Titel: Hints and questions for the use of candidates, lower instruction English
Auteur: Hoog, W. de
Uitgave: Dordrecht: J.P. Revers, 1890 *
Auteursrechten: Zie auteursrechten
Citeerinstructie: Bijzondere Collecties van de Universiteit van Amsterdam, UBM: Obr. 4878
Onderwerp: Taal- en letterkunde naar afzonderlijke talen: Engelse taalkunde
Trefwoord: Engels, Leermiddelen (vorm)
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steed sounded ghastly and fearful in his own ears, when just as he
turned the corner of one of the streets that led from it, he saw a
woman steal forth with a child in her arms, while another, yet in
infancy, clung to her robe.
Short-sighted and injudicious, however, as the conduct of Eng-
land may be in this system of aspersion, recrimination on our part
would be equally ill-judged. I speak not of a prompt and spirited
vindication of our country, nor the keenest castigation of her slan-
derers—but I allude to a disposition to retaliate in kind ; to retort
sarcasm, and inspire prejudice; which seems to be spreading widely
among our writers. Let us guard particularly against such a
temper, for it would double the evil instead of redressing the wrong.
Nothing is so easy and inviting as the retort of abuse and sarcasm,
but it is a paltry and unprofitable contest. It is the alternative of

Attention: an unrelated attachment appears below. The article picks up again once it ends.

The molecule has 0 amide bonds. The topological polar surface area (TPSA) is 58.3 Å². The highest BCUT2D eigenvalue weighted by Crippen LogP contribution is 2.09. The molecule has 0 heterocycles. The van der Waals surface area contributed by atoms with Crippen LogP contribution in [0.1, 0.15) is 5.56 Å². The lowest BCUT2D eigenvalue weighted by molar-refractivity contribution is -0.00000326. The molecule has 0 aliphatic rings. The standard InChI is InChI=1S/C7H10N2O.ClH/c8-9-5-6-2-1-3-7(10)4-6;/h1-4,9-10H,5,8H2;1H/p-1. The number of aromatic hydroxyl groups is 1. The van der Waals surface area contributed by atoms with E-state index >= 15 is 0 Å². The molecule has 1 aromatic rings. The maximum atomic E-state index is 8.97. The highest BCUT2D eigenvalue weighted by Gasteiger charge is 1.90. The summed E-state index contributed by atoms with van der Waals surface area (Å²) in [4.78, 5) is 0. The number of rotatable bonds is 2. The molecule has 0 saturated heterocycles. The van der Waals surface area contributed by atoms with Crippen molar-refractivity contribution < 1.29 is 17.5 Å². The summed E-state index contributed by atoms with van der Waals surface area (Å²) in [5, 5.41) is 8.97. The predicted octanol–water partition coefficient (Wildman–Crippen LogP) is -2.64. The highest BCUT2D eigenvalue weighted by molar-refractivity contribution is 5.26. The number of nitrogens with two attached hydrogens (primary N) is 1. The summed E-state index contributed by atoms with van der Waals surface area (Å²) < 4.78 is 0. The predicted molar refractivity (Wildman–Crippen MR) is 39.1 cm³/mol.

a morbid mind, fretted into petulance, rather than warmed into
indignation. If England is willing to permit the mean jealousies
of trade, or the rancorous animosities of politics, to deprave the inte-
grity of her press, and poison the fountain of public opinion, let us
beware of her example. She may deem it her interest to diffuse
error, and engender antipathy, for the purpose of checking emigra-
tion ; we have no purpose of the kind to serve. Neither have we
any spirit of national jealousy to gratify—for as yet, in all our
rivalship with England, we are the rising and the gaining party.
There can be no end to answer, therefore, but the gratification of
resentment—a mere spirit of retaliation; and even that is impotent.
Our retorts are never republished in England ; they fall short, there-
fore, of their aim; but they foster a querulous and peevish temper
among our writers; they sour the sweet flow of our early literature,
and sow thorns and brambles among its blossoms. What is still
worse, they circulate through our own country, and, as far as they
have effect, excite virulent national prejudices. This last is the evil
most especially to be deprecated. Governed, as we are, entirely by
public opinion, the utmost care should be taken to preserve the
purity of the public mind. Knowledge is power, and truth is know-